Once you know the guy is trying to lose weight, then you could suggest better ways to do it. But if you assume you know what he is trying to do, you could give him advice that will be unrelated to what he was trying to do. Sure, it might be great advice--the best--but if it doesn't help him toward his goal then it isn't the best advice for him at that time. Also, it could ignore his goal altogether, which invalidates his intentions.

I'm just thinking, sometimes you have to ask someone why they are doing what they are doing to determine if what they are doing is successful.

Tuesday, June 15, 2010

Current final thoughts on the literature debate

Given that the purpose of the freshman composition course varies greatly from one institution to another, a one size fits all approach to what is appropriate reading for the composition classroom is not reasonable or desirable. The selection of literature may be appropriate. But does the reading of fiction have advantages over non-fiction? Louise Rosenblatt, author of Literature as Exploration, believes so. She pointed out that it is easy to think about complex human problems when emotions are not involved. This ease is a disservice to students as this type of setting, a non-emotional one, is not realistic. Students need the challenge that is supplied by emotion; fiction supplies that challenge as “literature offers an opportunity to develop the ability to think rationally within an emotionally colored context” (p217).
Rosenblatt notes that fiction provides students the opportunity to identify their emotions, test their assumptions, and consequently reject or revise their original reactions. (p215) She states, “It seems reasonable to suggest…that in building up the habit of mind essential to the attainment of sound literary judgment, the student will also be acquiring mental habit valuable for the development of sound insight into ordinary human experience.” (p215-216) In short, thinking generates more thinking and high level critical thinking generates more high level critical thinking.  And isn’t the generation of high level critical thinking an excellent reason to select literature for the composition classroom?

Thursday, June 10, 2010

Exposing assumptions and moving beyond the original debate

Throughout her discussion, Lindemann refers to teaching literature. This phrase is revealing and reflects Lindemann’s limited perception of literature, its uses, and its impact on the reader. Although she does briefly touch upon critical theory, she does not explore it with any great depth. Tate also examined literature as a source for analysis, something to be taken apart and examined and then subsequently written about.

Steinberg’s addition to the conversation is a historical perspective; Gamer’s begins to explore the differences between fiction and non-fiction. Salvatori’s analysis goes a step further in that it explores the relationship of reader to text, acknowledging that readers engage differently with fiction than they do with non-fiction. It appears that the conversation stagnated and, for the most part, ended at that point. The stagnation occurred at the time when the question, why do readers engage differently with fiction than non-fiction, should have been raised. The connection between how literature affects readers and how fiction is crafted was not explored. Had it been, the conversation might have continued.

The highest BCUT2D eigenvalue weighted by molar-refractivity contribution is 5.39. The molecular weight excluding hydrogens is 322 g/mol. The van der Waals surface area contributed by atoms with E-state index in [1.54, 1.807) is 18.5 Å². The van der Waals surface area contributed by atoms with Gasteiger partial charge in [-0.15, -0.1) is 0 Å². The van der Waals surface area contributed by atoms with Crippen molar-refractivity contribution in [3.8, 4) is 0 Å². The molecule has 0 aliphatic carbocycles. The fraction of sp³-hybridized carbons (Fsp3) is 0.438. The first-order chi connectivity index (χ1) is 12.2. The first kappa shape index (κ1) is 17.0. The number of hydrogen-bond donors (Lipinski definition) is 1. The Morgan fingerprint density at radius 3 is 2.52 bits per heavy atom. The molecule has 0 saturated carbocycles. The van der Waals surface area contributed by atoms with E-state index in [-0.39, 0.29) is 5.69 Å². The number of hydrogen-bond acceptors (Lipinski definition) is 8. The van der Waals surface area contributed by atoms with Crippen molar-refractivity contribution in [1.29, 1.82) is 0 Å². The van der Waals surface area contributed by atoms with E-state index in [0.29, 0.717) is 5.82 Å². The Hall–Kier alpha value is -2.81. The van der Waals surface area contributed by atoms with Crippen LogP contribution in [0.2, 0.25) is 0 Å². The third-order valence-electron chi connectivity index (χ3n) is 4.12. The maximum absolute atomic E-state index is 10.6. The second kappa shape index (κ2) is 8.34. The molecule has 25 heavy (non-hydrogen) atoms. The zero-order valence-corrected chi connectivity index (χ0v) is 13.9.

Saturday, June 5, 2010

Additional entrants in the Lindemann v Tate conversation

Although the debate between Lindemann and Tate took center stage, others entered the conversation. Erwin Steinberg and Michael Gamer both had articles in the March 1995 issue of College English, the issue that featured Lindemann’s and Tate’s second installments mentioned above. Steinberg, in his article, “Imaginative Literature in Composition Classrooms?” focuses on the history of the use of literature in the composition classroom. He rejects Tate’s assertion that literature has recently been ejected from composition classrooms. Using Albert Kitzhaber’s 1963 report, “Themes, Theories, and Therapy,” he states that there is no typical composition classroom because the content of the courses varies so greatly from one institution to the next. Gamer, in his article, “Fictionalizing the Disciplines: Literature and the Boundaries of Knowledge,” rethinks Tate’s dilemma by replacing the concept of writing beyond the disciplines, writing from inside of the academy to outside, with his own alternative which focuses on writing that moves from outside the disciplines to inside the academy. He suggests that because academic discipline’s boundaries, as do the real world ones, overlap that students would be well served by reading, such as literature, that reflects that overlap.
Later, in 1996, Mariolina Salvatori, enters the conversation with her article, “Conversations with the Texts: Reading in the Teaching of Composition.” She moves away from focusing on the presence of literature in the classroom to the actual reading of the literature. To support her claim that that reading and writing are interconnected, she details theories such as that put forth by John Clifford and John Schilb in their 1985 essay, “Composition Theory and Literary Theory.” She offers discussion on her approach to teaching which stems from the assumption that reading and writing—literature and composition—are interconnected.